How ESA uses space data to explore deep Earth

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#Géologie , #Mers & Oceans , #ESA , #Earth Explorers

Publié le 19 mai 2022

As anthropogenic activities continue to unbalance our environment, scientists strive to fully understand the intricate interactions within Earth’s system. One root constituent of Earth’s system is “solid Earth”, meaning the inner core, the (liquid) outer core, the lower and upper mantle and the crust. This Earth Online Thematic article showcases the many ESA missions helping scientists better understand how solid Earth and its processes affect the planet’s changing environment.

The processes deep inside Earth’s core and crust and on its surface are critical to understanding Earth’s system as a whole. Many of ESA’s Earth observation satellites reveal key information about the structure of these internal layers and their interactions with each other and the cryosphere, hydrosphere, atmosphere and ionosphere.

Processes within solid Earth directly impact our environment. Sea-level changes are influenced by surface motions of solid Earth, such as regional ice melt and rebound of Earth’s surface following de-glaciation.  In January, the powerful Hunga Tonga eruption served as a painful reminder how the tectonics of Earth’s strong outer layer (lithosphere) can impact our growing population.

Melting sea ice causes land lift

Using ground-breaking space technologies, the Earth Explorer family of research missions have long contributed to monitoring solid Earth. The first Earth Explorer, the Gravity Field and Steady-State Ocean Circulation Explorer (GOCE), used a state-of-the-art gradiometer to form a detailed global model of Earth’s gravity field and geoid.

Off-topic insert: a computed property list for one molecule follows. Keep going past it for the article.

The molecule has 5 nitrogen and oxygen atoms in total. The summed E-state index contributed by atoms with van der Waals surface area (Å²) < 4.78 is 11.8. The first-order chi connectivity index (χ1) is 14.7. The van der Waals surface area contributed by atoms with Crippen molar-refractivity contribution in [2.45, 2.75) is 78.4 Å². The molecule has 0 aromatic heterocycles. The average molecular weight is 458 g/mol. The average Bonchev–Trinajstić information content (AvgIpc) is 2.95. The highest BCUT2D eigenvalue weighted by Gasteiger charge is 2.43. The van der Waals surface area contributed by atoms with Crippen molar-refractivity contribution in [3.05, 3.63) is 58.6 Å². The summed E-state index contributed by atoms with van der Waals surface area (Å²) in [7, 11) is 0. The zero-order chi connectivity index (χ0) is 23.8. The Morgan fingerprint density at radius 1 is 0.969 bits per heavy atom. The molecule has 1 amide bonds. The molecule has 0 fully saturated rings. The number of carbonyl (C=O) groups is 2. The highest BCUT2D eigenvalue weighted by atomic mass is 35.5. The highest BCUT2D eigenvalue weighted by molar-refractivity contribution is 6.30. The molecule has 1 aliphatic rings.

GOCE satellite

GOCE’s data, now delivered through ESA’s Heritage Space Programme, provide new insights into the physics of Earth’s interior, such as the geodynamics associated with the lithosphere and mantle composition. The data also further our knowledge of Earth’s surface movements, such as land uplift caused by the melting of thick ice sheets. More recently, scientists have combined GOCE data with surface measurements to generate a new model of Earth’s crust and upper mantle.

Swarm maps core dynamics

The swirling, conducting iron in Earth’s liquid outer core create powerful electric currents, which in turn generate a magnetic field stretching far out into space. Earth’s magnetic field and magnetosphere shield life from the high-energy particles in cosmic rays and protect the atmosphere from direct exposure to the solar wind.  ESA’s Swarm mission is an operational Earth Explorer tasked with mapping Earth’s magnetic field, studying core dynamics, space weather and radiation hazards.

Swarm helps further our understanding of core dynamics by mapping the magnetic waves across the surface of Earth’s outer core.

The 4D-Earth Swarm project aims to map the base state within Earth’s outer core and better understand the core dynamics driving Earth’s dynamo, by examining the rapid changes in the geomagnetic field as recorded by the three Swarm satellites.

Recent research using data from Swarm are also helping improve  scientists’ understanding of a large region of reduced magnetic field, known as the ‘South Atlantic Anomaly’.  Swarm’s global maps of the magnetic field contribute to research on how the iron in the core moves, helping explain why the north magnetic pole is drifting steadily towards Siberia.  

Read the rest of the article
over on ESA's Earth Online website